During 2001, the airline industry was unfavorably influenced by the global economic deceleration as well as the dreadful September 11 terrorist attack. In addition to these external forces, there was intense contest originated by the surplus in the domestic and international aviation markets. Operating Revenues Nonetheless, CSA has enjoyed from an incline of operating revenue to Renminbi (RMB)16,879 million from RMB 15,178 million in 2000. The rise in revenue is mainly due to an incline of 13. 6% in the passenger revenue, which is accountable for 91. 5 % of the traffic income.
Throughout 2001, the traffic volume became higher and it is because of the improvements in the Asian regions and China. Operating Expenses On the other hand, the operating expenses of CSA also rose up considerably to RMB 15,478 million and it is mainly due to the expansion and operational growth of the company. Furthermore, it leads to an increase of operating profit to RMB 1,400 million in 2001 since the percentage change in operating revenue is relatively greater. Thus, there is no doubt to say that the operating activities of CSA are improving and enlarging. Non-operating Activities
In contrast, the non-operating activities of CSA had been acting as an expense of the company in 2001. The drastic decrease from RMB 250 million in 2000 to RMB 605 million in the following year was due to the drop in gain on sale of aircraft under sale, the leaseback transaction as well as the loss on sale of staff quarter. Net Profit In the advent of the China government’s policies of improving the economic growth by endorsing the domestic demand, CSA has taken advantages from these implementations consistent with an amount of RMB 340 million net profit in 2001, however the net profit was in fact decreasing when compare with 2000.
Investing Activities In accordance with the policy of Civil Aviation Administration of China (CAAC), there was a significant process of merger and restructuring. Indeed, CSA has proposed to restructure with China Northern Airlines and Xinjiang Airlines, which has been approved by the China government in early 2002. Undoubtedly, CSA will treasure this chance and persist to explore business opportunities arising from merger and restructuring in relation to the benefits of economies of scale. Liquidity In spite of this, CSA is actually taking a high risk to run the company repetitively.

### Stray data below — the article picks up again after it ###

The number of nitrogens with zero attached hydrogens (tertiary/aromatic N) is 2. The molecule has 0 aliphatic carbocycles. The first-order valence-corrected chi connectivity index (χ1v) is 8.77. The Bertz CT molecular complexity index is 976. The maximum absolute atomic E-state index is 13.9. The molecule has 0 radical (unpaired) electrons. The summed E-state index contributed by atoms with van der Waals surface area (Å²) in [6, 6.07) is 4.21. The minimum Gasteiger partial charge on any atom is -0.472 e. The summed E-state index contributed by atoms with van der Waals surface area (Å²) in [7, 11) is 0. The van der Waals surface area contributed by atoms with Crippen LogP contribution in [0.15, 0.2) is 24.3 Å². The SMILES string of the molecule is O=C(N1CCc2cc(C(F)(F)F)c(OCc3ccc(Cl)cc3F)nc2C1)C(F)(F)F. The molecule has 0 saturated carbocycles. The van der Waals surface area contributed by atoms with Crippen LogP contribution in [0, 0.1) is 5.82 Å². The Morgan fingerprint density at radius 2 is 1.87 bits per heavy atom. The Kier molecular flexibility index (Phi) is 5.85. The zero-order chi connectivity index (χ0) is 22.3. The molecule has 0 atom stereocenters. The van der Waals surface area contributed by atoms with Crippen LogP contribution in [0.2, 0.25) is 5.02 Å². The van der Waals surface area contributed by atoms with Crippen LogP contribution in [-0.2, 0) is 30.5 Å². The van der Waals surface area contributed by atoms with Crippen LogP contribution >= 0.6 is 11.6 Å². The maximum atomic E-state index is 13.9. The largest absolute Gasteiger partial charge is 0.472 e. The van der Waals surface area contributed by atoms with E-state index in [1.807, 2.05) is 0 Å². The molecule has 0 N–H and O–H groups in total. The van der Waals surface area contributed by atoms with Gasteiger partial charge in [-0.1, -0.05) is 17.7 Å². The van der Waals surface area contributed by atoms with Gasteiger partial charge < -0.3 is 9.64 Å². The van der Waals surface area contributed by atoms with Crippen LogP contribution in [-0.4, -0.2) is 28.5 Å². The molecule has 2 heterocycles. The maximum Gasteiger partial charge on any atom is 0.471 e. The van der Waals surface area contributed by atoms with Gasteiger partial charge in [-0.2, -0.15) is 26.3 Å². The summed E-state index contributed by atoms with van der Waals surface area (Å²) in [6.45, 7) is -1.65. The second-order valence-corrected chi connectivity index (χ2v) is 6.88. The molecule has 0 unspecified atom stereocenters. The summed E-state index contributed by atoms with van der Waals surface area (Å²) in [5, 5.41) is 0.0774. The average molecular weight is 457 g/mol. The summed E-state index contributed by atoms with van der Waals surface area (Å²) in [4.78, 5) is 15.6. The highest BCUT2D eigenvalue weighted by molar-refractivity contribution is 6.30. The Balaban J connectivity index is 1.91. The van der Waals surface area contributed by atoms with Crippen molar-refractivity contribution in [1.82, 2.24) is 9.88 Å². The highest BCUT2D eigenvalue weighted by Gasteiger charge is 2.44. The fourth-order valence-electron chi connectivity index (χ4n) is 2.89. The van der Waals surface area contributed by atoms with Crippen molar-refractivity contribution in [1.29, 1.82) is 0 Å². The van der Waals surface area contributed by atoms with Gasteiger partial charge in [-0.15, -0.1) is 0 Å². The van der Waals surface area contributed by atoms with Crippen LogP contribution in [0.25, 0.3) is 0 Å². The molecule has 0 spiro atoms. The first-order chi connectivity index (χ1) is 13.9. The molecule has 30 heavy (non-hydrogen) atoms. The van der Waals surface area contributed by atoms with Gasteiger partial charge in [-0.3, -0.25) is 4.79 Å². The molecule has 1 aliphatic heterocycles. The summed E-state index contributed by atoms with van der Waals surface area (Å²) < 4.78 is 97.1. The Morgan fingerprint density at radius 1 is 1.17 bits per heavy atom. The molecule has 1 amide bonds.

The firm’s liquidity is in fact getting worse and worse in view of the fact that there was an upsurge of the company’s fixed assets that had been using the cash of CSA and boosted up its loans too. Moreover, the current assets of CSA chopped down to RMB 4,378 million, whereas the current liabilities of the company had undesirably amplified to RMB 8,074 million from RMB 7,105 million. Abstract Consequently, it is clear that the company has realized the importance of the growth of assets. Yet, the managers should take all these decisions into a thorough consideration since the group’s ability to repay the debts has been deteriorating.
Although there are guaranteed from the other parties for the loans in the previous years, it is apparent that if CSA is going to keep this trend forward, the creditors may not be willing to lend money to them and even those guaranteed parties may avoid to warrant CSA. Ratios Calculation Before examining the performance of CSA during the year of 2001, a brief understanding about the ratios of the company will be informative and my concerns are on two perspectives: profitability and liquidity of CSA. Other ratios of the company had been attached through Appendix 1.